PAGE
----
If the current government gets the repatriation process going in the next few months, the government might earn huge credit to the eyes of the Bangladeshi people before the coming election. However, it appears from the overall development with regard to the repatriation process that any substantial result is unlikely to come in near future.

Demand for neutral election-time regime

Khaleda Zia’s decision to oppose polls unless the caretaker system is restored caught the Awami League off guard. Before she left for London in July, a sense prevailed among the country’s analysts, academics, and civil society members that BNP might participate in the coming parliamentary election under the present arrangements.

Khaled Zia also sought for “no EVM” and “military deployment with magisterial power” during polls alongside her demand for a caretaker government.

Dice were also thrown for a ‘cooperative government’

Awami League members insist that the caretaker system could be abused by the military, bureaucrats, and others to cling to power. After the former BNP-led government handover the power to the caretaker government in 2006, the caretaker government transformed itself into a de facto interim regime to rule the country for around two years, with the alleged support from the military.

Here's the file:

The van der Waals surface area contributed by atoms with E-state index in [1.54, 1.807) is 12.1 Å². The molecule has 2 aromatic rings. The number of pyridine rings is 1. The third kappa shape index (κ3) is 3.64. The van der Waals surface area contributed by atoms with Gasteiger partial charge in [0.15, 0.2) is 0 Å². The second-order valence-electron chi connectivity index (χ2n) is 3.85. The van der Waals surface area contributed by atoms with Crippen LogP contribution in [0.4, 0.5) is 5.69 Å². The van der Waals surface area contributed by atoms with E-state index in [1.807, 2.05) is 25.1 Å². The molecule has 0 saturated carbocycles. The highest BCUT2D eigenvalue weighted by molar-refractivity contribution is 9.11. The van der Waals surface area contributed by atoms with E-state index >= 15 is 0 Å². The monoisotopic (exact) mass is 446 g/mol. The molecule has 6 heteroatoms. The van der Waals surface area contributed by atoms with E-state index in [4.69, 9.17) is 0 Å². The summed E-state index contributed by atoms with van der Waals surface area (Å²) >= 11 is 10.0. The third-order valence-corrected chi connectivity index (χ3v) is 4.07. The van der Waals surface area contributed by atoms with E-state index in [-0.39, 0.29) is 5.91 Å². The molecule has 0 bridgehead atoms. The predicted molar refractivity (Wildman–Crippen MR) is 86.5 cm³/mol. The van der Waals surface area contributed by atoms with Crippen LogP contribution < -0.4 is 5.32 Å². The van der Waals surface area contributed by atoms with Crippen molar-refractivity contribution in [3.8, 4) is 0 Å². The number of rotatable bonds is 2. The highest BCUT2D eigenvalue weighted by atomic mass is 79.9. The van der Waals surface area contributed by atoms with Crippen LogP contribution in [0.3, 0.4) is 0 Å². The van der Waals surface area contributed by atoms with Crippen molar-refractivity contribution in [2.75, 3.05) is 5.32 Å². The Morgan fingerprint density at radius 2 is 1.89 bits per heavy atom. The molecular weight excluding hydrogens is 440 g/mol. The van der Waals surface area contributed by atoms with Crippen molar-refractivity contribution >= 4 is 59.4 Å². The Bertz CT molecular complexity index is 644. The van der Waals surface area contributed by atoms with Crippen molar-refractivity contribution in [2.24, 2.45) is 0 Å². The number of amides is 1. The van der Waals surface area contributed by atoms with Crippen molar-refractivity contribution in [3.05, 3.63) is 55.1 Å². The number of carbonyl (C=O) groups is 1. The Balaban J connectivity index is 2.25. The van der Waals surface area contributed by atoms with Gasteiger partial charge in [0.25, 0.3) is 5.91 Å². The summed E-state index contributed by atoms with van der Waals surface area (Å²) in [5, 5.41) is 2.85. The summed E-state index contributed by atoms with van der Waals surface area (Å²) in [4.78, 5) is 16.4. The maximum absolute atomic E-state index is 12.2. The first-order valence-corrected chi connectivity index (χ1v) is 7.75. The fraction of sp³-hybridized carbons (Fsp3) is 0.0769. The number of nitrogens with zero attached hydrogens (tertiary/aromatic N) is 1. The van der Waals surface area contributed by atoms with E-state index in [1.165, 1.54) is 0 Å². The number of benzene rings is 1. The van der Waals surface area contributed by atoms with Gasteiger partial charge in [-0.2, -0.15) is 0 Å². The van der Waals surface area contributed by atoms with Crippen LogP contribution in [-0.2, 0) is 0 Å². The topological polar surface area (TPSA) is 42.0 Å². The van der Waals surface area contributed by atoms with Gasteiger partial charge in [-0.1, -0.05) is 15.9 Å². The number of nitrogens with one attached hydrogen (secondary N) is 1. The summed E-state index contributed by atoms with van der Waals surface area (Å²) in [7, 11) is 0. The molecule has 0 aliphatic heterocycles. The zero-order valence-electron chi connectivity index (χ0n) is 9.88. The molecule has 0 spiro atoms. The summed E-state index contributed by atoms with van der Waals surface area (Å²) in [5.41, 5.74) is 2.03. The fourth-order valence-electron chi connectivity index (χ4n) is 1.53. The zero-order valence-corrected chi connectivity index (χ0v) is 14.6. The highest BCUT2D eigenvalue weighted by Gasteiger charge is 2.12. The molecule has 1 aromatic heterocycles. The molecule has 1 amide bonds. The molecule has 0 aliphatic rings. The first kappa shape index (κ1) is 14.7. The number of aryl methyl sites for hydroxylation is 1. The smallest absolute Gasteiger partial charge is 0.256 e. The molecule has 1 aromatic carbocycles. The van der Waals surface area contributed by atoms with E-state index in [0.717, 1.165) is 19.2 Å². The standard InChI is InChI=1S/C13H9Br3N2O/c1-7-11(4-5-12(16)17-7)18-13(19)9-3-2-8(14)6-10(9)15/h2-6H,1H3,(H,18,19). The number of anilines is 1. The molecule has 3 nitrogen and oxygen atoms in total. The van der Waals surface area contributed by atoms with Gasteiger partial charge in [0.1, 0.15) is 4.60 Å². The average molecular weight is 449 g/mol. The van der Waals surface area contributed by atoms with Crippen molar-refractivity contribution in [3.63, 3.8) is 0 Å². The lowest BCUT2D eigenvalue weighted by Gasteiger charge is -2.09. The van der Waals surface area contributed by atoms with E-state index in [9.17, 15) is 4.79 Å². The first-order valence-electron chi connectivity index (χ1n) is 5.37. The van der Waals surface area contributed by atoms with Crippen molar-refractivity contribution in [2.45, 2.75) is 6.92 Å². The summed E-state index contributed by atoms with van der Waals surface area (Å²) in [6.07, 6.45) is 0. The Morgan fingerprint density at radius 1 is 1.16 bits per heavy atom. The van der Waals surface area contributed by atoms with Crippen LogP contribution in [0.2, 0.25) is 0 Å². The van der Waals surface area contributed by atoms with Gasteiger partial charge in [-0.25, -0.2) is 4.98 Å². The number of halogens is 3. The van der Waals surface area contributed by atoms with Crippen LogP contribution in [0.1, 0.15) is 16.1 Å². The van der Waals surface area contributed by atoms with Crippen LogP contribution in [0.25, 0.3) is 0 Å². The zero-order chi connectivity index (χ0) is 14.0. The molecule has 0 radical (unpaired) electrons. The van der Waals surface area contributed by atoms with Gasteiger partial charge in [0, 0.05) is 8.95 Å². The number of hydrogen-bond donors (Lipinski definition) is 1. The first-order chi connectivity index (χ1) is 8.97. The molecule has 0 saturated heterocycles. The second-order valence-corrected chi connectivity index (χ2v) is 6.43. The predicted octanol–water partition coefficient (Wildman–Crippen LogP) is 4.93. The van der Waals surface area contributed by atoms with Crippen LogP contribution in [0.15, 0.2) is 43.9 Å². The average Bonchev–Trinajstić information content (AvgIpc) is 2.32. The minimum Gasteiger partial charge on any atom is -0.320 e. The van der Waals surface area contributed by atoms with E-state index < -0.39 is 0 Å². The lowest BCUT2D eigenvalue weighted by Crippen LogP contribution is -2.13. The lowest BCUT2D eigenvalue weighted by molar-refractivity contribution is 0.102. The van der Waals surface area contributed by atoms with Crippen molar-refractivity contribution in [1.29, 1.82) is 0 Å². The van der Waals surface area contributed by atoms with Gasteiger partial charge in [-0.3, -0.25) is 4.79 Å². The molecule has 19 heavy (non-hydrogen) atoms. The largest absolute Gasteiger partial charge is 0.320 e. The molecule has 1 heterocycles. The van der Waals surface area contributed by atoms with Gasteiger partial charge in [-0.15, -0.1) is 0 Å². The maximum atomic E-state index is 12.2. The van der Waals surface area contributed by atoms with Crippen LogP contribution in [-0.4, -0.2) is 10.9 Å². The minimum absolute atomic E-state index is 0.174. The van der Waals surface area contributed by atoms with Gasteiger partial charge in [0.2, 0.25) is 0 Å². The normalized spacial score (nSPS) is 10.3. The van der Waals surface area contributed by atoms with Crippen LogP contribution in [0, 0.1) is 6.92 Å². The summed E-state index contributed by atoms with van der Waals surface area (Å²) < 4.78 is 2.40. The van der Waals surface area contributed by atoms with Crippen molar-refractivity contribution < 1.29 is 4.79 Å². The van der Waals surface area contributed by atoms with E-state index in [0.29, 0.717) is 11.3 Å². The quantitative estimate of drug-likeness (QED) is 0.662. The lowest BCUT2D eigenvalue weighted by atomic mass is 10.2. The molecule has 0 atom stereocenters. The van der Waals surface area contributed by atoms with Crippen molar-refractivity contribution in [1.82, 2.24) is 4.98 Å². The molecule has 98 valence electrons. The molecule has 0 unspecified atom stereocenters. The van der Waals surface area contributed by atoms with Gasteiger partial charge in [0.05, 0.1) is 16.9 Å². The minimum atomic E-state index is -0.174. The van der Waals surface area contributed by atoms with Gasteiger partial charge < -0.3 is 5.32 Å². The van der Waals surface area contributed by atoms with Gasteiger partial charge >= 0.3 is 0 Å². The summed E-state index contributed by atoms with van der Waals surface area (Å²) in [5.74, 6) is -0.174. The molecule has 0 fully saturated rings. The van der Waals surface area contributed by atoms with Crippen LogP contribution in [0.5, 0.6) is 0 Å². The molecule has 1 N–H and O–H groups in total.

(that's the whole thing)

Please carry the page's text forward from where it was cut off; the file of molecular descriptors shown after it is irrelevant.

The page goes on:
Khaled Zia, in recent times, got the support of Western governments and human rights groups that had questioned the current government rights record, including its heavy-handed tactics in dealing with the political opposition. However, those perceptions of the international community have considerably changed – as mentioned earlier – with the current government handling of the Rohingya crisis. The government showed both sympathy and tolerance in handling the issue; sympathy towards the Rohingyas and tolerance to Myanmar’s military junta’s act of unleashing tremendous suffering for the Rohingyas in Myanmar’s Rakhine state in order to push them into already densely populated Bangladesh.

Awami League youth leader Ajay Sarkar told Asia Times, “They [BNP] are trying to start a violent campaign in the country,” and “We are ready to fight them out in the streets and wherever else we are challenged,”.

On the other hand, BNP leadership believes that a “strong popular movement” can bring down the Awami League government even before the next election. BNP, thus, is expected to launch a countrywide protest similar to the aforesaid protests it launched in 2014 and 2015.

Recently, the senior BNP leader Ruhul Kabir Rizvi at a press conference said, “If the police are neutral for two days, we can bring down this government, the people are with us” and “If there is a fair election, they [Awami League-led alliance] won’t get 30 seats in the 300-member parliament.”

If these are the overall signs of how the political situation will evolve in the run-up to next election, due by the end of 2018, the message is really frightening. The culture of violence appears to be still alive in the country’s political life like the violence that engulfed the nation twice in 2014 and 2015.

Therefore, any ultimate decision by the BNP and its allied parties to boycott the next year’s election could tilt the country back towards instability.